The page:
Galliano apologized after the video was released.

“I only have myself to blame and I know that I must face up to my own failures and that I must work hard to gain people’s understanding and compassion,” Galliano said in a statement. “Anti-Semitism and racism have no part in our society.”

Galliano has kept a low profile since his firing, but Vanessa Friedman, fashion editor of the Financial Times newspaper, said that given time, he could return to the industry.

His career is over in its present form, she said.

But he could return to Britain, where there is “residual love for him,” lay low and make a comeback in a few years, she said.

“People love a redemption story,” Friedman said.

John Galliano blames drugs, alcohol for anti-Semitic outbursts

The fashion designer testifies in court that his addiction left him unable to remember anything about his racist rants at a Paris bar.

Los Angeles Times       June 22, 2011
By Deborah Lauter

Fashion designer John Galliano testified in a Paris courtroom Wednesday that an addiction to pills and alcohol kept him from recalling any alleged use of anti-Semitic and racist slurs on two separate occasions at a Paris bar.

The outbursts cost Galliano his job at Dior, where he was one of the fashion industry’s brightest stars, and left him facing accusations that he used profanity and derogatory comments while violating French law prohibiting public insults based on race, religion or origins.

The trial Wednesday included an undated video of the 50-year-old Galliano that surfaced after a complaint was filed in February, in which the designer says, “I love Hitler,” and tells someone that “people like you would be dead.” Galliano testified he didn’t recognize the person he saw slurring on camera.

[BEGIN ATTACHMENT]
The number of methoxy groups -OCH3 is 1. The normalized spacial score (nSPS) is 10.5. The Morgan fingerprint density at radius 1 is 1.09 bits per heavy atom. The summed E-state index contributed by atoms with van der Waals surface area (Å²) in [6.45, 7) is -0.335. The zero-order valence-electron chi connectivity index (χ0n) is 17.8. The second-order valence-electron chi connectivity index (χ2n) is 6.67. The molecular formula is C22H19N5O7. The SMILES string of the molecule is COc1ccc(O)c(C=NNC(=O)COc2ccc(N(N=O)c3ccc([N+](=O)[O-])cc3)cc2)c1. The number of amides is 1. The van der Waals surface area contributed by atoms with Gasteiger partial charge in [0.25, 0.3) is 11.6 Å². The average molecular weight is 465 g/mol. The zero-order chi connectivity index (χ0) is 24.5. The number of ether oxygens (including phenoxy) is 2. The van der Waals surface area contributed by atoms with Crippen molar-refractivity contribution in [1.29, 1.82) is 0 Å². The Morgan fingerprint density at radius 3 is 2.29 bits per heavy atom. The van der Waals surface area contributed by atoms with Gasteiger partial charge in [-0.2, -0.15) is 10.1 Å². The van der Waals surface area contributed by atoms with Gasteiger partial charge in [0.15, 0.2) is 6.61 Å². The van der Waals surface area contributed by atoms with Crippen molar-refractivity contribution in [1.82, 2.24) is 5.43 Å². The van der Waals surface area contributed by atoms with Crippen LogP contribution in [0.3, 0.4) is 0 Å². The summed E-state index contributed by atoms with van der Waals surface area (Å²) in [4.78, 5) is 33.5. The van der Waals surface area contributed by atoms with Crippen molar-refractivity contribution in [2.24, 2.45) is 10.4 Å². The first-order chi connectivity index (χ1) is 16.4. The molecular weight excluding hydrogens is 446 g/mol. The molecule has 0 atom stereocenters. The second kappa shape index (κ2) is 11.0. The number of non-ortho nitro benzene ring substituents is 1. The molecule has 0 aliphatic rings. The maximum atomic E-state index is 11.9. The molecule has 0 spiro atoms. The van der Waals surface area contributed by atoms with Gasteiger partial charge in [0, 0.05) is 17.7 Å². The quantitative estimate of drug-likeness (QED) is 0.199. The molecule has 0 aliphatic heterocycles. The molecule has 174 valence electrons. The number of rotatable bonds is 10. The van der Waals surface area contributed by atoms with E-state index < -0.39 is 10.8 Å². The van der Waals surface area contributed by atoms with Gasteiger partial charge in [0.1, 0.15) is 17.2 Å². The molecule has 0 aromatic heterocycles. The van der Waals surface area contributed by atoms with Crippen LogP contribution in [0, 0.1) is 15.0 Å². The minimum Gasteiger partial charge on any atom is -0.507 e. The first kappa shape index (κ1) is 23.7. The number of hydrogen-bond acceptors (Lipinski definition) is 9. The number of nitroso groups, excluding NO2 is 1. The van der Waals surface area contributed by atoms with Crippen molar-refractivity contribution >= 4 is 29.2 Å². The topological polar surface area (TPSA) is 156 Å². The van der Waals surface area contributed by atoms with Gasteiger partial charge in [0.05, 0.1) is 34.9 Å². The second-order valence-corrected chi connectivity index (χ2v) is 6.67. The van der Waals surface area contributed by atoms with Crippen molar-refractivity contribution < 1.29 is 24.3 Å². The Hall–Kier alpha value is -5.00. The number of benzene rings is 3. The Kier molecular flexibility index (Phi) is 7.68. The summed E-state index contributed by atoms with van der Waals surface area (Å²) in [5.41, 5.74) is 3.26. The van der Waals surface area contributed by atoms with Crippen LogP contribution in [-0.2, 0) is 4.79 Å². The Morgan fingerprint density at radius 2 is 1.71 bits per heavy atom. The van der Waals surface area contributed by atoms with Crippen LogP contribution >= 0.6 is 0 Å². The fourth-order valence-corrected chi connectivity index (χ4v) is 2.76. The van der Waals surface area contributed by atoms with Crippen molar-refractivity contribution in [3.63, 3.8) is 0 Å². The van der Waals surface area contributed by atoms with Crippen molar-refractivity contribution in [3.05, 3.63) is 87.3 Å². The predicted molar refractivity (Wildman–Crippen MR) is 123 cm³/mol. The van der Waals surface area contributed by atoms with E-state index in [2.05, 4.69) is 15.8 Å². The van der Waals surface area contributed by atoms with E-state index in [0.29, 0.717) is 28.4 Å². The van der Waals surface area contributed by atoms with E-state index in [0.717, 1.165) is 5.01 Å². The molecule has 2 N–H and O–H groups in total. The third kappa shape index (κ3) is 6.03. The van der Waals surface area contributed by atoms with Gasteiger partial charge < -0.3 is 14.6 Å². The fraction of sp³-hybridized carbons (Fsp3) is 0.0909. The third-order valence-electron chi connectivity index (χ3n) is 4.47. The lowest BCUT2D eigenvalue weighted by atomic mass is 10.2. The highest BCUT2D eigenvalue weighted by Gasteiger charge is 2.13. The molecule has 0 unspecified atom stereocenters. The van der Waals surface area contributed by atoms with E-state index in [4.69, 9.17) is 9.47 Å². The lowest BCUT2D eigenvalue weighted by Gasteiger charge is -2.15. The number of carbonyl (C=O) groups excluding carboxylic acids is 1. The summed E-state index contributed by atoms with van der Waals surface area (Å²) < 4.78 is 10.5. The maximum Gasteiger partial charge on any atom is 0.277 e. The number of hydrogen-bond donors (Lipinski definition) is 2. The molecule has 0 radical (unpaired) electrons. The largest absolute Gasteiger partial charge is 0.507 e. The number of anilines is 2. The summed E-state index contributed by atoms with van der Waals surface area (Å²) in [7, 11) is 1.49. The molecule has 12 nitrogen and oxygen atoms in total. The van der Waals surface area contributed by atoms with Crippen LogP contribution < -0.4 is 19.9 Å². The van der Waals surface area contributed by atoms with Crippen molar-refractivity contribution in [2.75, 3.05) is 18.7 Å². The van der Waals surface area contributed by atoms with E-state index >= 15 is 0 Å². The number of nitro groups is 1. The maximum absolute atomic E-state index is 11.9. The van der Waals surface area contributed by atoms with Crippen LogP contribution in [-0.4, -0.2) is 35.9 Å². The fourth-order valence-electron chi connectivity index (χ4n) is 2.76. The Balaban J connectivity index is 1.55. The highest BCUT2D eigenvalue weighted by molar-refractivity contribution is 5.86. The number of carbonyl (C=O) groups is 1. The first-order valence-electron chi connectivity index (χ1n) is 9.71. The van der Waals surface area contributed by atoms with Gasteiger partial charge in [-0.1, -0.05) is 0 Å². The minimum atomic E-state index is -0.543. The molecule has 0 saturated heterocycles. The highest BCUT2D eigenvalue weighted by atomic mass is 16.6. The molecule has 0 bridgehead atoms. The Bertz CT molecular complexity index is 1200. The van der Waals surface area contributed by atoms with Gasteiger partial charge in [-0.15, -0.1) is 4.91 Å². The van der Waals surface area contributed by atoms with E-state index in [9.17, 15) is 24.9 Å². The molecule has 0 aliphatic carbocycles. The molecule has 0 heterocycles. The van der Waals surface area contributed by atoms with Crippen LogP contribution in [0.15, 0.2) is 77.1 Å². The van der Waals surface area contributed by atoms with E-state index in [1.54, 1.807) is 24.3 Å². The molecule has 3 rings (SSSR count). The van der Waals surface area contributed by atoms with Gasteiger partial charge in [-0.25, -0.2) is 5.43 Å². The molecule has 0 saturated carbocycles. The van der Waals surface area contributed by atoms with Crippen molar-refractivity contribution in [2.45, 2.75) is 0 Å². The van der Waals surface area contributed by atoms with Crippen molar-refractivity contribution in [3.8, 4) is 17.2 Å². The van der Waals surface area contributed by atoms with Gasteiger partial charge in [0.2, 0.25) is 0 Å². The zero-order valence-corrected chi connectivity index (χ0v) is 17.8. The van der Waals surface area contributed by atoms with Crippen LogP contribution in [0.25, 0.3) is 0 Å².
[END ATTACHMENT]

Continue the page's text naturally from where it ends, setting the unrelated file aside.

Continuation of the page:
“I’m apologizing because that man you see up there is not John Galliano. I have no recollection of these events,” he said. “I read about them afterwards.”

Geraldine Bloch and Philippe Virgitti filed a complaint against Galliano after a Feb. 24 encounter at the trendy Parisian bar La Perle. Other plaintiffs include five different French antiracism organizations, and another woman who claims Galliano insulted her with anti-Semitic slurs at the same bar in October 2010. She was not in court Wednesday.

Bloch and Virgitti testified that Galliano peppered them with profanities and derogatory comments.

“It was a litany of insults of all kinds,” Bloch said.

Galliano testified that his addiction began around 2007 as the pressure to lead Dior mounted.

“After every creative high, I would crash, and the drinking would help to escape,” he said. “My body was becoming used to the pills so my intake increased to an amount where I actually can’t remember how many I was taking. I had to sleep, so I would take sleeping pills to sleep, and sometimes I took sleeping pills in the day.”

The loss of his partner and father were also reasons for stress, he said. When his partner died in 2007, he lost his “protection” from the industry’s pressures, and “didn’t take the time to mourn,” rushing back to work after both funerals.

Galliano maintained that no racist or anti-Semitic thought has ever crossed his right mind, and said that he himself was a victim of prejudice for being gay.

“I was a student in a classic, typical English school,” he said, while explaining his experience with discrimination. “And you can imagine that children can be very cruel.”

Prosecutor Anne de Fontette asked that Galliano be fined about $14,400 for what she called, everyday “countertop” anti-Semitism. A verdict is expected Sept. 8.